Cen­tral govern­ment gets it wrong

Matamata Chronicle - - Opinion -

Judg­ing by the letters to the Mata­mata Chron­i­cle about the sale of le­gal highs in Mata­mata it’s very clear that they are not wel­come in our town.

Equally we have first-hand re­ports of the unso­cia­ble be­hav­iour that re­sults in those places where they are sold.

We are given to un­der­stand by the Mata­mata-Pi­ako Dis­trict Coun­cil that the cur­rent leg­is­la­tion does not al­low the coun­cil to say no to the sale of these harm­ful sub­stances.

It seems very ob­vi­ous that cen­tral govern­ment has got it wrong with this leg­is­la­tion and de­spite the ma­jor­ity not be­ing in favour of le­gal high sales, we have to de­fer to the mi­nor­ity. It doesn’t sound like democ­racy in ac­tion to me.

I’d urge the mayor and coun­cil­lors to sim­ply say no, we are not go­ing to have these sub­stances for sale in our town and demon­strate that the ma­jor­ity has the right to say yes to our peace­ful ex­is­tence.

You can al­most here the cheer­ing re­sound­ing around New Zealand when the Chron­i­cle head­line says

‘‘MPDC de­fies leg­is­la­tion and says no to le­gal highs’’.

Coun­cils from around the coun­try would be queu­ing up to see how we did it. the phone had been near Pohlen Park. Full searches were made in this area. Po­lice were also ham­pered by a limited and vague de­scrip­tion of the of­fend­ers. The vic­tim ad­vised po­lice he would con­tact us im­me­di­ately if the phone lo­ca­tion polling started again. To date it has not.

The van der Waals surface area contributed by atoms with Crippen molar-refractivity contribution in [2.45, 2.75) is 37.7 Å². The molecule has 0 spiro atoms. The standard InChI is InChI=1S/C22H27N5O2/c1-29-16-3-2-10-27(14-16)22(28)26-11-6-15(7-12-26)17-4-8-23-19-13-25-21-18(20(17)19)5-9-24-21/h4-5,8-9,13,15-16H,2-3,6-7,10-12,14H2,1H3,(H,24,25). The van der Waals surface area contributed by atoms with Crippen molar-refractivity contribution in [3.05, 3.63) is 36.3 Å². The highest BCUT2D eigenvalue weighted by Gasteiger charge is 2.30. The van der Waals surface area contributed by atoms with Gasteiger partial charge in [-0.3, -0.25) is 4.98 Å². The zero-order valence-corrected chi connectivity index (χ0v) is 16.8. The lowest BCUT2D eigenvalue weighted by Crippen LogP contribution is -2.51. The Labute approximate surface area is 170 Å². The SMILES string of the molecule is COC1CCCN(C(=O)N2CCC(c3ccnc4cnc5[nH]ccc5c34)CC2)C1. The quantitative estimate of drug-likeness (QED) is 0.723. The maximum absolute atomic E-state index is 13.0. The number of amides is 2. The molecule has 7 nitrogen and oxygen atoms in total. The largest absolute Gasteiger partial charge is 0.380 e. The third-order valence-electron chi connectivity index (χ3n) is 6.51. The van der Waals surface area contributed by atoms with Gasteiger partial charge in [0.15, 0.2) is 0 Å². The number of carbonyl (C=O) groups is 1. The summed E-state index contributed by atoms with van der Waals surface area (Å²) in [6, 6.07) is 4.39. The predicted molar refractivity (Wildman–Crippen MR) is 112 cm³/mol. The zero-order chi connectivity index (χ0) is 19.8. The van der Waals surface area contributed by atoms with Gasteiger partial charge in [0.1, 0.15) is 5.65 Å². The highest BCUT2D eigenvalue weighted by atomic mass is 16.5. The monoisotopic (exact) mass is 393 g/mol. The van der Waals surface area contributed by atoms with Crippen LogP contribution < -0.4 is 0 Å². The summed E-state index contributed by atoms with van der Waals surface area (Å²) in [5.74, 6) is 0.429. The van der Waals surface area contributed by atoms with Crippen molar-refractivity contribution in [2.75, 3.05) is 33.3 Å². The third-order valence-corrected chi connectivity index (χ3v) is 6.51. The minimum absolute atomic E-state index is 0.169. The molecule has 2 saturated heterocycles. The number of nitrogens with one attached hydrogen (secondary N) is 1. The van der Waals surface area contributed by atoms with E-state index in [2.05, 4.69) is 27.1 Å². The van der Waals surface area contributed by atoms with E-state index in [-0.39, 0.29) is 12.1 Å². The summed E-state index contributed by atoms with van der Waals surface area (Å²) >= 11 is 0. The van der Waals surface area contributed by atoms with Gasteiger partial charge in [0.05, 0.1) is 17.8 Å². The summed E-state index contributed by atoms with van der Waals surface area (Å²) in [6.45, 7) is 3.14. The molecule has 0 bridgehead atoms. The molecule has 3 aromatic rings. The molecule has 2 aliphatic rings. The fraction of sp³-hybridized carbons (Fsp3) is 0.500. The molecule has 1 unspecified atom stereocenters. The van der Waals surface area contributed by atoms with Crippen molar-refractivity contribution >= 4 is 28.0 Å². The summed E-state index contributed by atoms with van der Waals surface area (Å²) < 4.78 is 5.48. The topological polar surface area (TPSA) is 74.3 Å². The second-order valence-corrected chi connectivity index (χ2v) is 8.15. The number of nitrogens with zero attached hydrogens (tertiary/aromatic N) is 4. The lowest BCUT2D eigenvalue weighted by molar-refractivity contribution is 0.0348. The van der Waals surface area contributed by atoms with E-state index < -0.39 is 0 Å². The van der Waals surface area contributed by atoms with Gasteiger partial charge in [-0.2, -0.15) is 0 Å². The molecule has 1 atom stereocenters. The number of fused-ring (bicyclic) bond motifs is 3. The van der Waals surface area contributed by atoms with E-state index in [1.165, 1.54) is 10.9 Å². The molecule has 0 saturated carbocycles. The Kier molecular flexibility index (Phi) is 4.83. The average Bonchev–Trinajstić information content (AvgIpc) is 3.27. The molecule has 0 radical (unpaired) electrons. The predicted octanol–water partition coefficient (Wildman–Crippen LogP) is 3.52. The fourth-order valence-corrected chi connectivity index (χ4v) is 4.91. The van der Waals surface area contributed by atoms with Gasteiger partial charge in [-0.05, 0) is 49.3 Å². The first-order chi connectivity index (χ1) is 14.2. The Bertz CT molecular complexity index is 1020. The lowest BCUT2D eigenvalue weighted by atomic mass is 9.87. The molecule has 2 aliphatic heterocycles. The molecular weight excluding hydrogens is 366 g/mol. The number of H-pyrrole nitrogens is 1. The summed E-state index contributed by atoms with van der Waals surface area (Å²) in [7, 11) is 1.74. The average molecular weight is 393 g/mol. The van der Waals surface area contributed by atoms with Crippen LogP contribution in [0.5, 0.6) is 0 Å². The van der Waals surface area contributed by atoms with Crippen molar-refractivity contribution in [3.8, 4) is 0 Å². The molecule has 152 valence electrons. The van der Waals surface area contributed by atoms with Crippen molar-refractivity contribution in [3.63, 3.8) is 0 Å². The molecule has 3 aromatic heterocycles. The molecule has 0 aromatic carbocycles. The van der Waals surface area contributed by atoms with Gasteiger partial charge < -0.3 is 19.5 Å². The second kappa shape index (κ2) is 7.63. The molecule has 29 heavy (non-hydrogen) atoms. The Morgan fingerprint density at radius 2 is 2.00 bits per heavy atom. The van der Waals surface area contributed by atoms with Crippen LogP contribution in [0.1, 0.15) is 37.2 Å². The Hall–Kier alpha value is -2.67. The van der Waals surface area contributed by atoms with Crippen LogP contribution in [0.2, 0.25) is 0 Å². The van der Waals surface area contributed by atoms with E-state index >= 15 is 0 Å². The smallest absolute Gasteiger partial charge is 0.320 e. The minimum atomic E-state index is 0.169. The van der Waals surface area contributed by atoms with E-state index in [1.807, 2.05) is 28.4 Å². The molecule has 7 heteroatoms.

I would be in­ter­ested to know what the other two in­ci­dents were. We do need to know about these types of mat­ters and we do look into all re­ported in­ci­dents. I take rob­bery and vi­o­lence very se­ri­ously, and I do be­lieve that ev­ery­one has the right to be able to walk home safely, whether it be from a night out or oth­er­wise.

We do have an is­sue with a small group of peo­ple who are known to us. How­ever, there’s a great deal of dif­fi­culty in deal­ing with cases like this, in the early hours of the morn­ing, where we are limited to the ev­i­dence we have avail­able. It’s very easy to say ‘‘po­lice should take a stand’’ but I won­der what the writer is bas­ing that on. We are bound by the law on what we can do and peo­ple do have rights – re­gard­less of whether they are of­fend­ers, vic­tims, or oth­er­wise. I don’t wish to live in a so­ci­ety where po­lice make decisions based on vic­tims’ as­sump­tions or sus­pi­cions, of­ten based on race, be­cause too many times the ‘‘peo­ple’’ thought to have been re­spon­si­ble have been found oth­er­wise.

One of the great­est dif­fi­cul­ties po­lice face is a per­ceived fear peo­ple have or the men­tal­ity of ‘‘not want­ing to get in­volved’’.

It’s very easy to hide be­hind ini­tials or voice strong opin­ions while hid­ing. Po­lice are help­less without peo­ple com­ing for­ward. We po­lice the com­mu­nity at the be­hest of the com­mu­nity and rely on the sup­port of the com­mu­nity.

I would be more than happy to meet this per­son and talk to them about their con­cerns.

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